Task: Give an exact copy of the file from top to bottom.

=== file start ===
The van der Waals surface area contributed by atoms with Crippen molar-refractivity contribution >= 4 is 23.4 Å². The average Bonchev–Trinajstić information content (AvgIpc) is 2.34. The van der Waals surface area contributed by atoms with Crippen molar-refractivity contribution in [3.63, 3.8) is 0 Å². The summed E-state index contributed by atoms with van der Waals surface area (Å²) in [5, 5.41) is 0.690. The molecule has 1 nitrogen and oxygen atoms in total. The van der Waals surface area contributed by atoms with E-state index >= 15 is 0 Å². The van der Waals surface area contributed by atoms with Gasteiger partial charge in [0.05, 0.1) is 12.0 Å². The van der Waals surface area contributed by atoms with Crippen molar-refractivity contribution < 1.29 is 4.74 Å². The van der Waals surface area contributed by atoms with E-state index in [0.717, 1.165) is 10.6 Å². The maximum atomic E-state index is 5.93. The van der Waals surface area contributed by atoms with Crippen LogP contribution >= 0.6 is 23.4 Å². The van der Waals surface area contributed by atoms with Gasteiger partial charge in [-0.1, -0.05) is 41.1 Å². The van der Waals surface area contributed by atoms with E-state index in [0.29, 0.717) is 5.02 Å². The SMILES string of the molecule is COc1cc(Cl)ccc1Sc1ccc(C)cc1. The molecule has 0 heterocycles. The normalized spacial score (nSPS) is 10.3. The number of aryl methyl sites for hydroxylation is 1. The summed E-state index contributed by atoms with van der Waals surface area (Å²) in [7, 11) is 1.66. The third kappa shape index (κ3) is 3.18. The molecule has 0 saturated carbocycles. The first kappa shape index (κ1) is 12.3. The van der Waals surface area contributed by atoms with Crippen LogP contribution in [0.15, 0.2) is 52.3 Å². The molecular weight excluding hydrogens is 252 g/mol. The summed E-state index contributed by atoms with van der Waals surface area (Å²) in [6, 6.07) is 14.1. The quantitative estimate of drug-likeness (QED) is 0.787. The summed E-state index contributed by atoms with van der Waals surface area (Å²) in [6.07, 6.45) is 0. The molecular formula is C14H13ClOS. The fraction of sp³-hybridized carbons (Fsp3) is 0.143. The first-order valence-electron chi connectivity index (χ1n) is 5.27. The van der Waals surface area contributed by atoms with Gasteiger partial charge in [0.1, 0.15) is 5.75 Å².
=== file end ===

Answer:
The van der Waals surface area contributed by atoms with Crippen molar-refractivity contribution >= 4 is 23.4 Å². The average Bonchev–Trinajstić information content (AvgIpc) is 2.34. The van der Waals surface area contributed by atoms with Crippen molar-refractivity contribution in [3.63, 3.8) is 0 Å². The summed E-state index contributed by atoms with van der Waals surface area (Å²) in [5, 5.41) is 0.690. The molecule has 1 nitrogen and oxygen atoms in total. The van der Waals surface area contributed by atoms with E-state index >= 15 is 0 Å². The van der Waals surface area contributed by atoms with Gasteiger partial charge in [0.05, 0.1) is 12.0 Å². The van der Waals surface area contributed by atoms with Crippen molar-refractivity contribution < 1.29 is 4.74 Å². The van der Waals surface area contributed by atoms with E-state index in [0.717, 1.165) is 10.6 Å². The maximum atomic E-state index is 5.93. The van der Waals surface area contributed by atoms with Crippen LogP contribution >= 0.6 is 23.4 Å². The van der Waals surface area contributed by atoms with Gasteiger partial charge in [-0.1, -0.05) is 41.1 Å². The van der Waals surface area contributed by atoms with E-state index in [0.29, 0.717) is 5.02 Å². The SMILES string of the molecule is COc1cc(Cl)ccc1Sc1ccc(C)cc1. The molecule has 0 heterocycles. The normalized spacial score (nSPS) is 10.3. The number of aryl methyl sites for hydroxylation is 1. The summed E-state index contributed by atoms with van der Waals surface area (Å²) in [7, 11) is 1.66. The third kappa shape index (κ3) is 3.18. The molecule has 0 saturated carbocycles. The first kappa shape index (κ1) is 12.3. The van der Waals surface area contributed by atoms with Crippen LogP contribution in [0.15, 0.2) is 52.3 Å². The molecular weight excluding hydrogens is 252 g/mol. The summed E-state index contributed by atoms with van der Waals surface area (Å²) in [6, 6.07) is 14.1. The quantitative estimate of drug-likeness (QED) is 0.787. The summed E-state index contributed by atoms with van der Waals surface area (Å²) in [6.07, 6.45) is 0. The molecular formula is C14H13ClOS. The fraction of sp³-hybridized carbons (Fsp3) is 0.143. The first-order valence-electron chi connectivity index (χ1n) is 5.27. The van der Waals surface area contributed by atoms with Gasteiger partial charge in [0.1, 0.15) is 5.75 Å².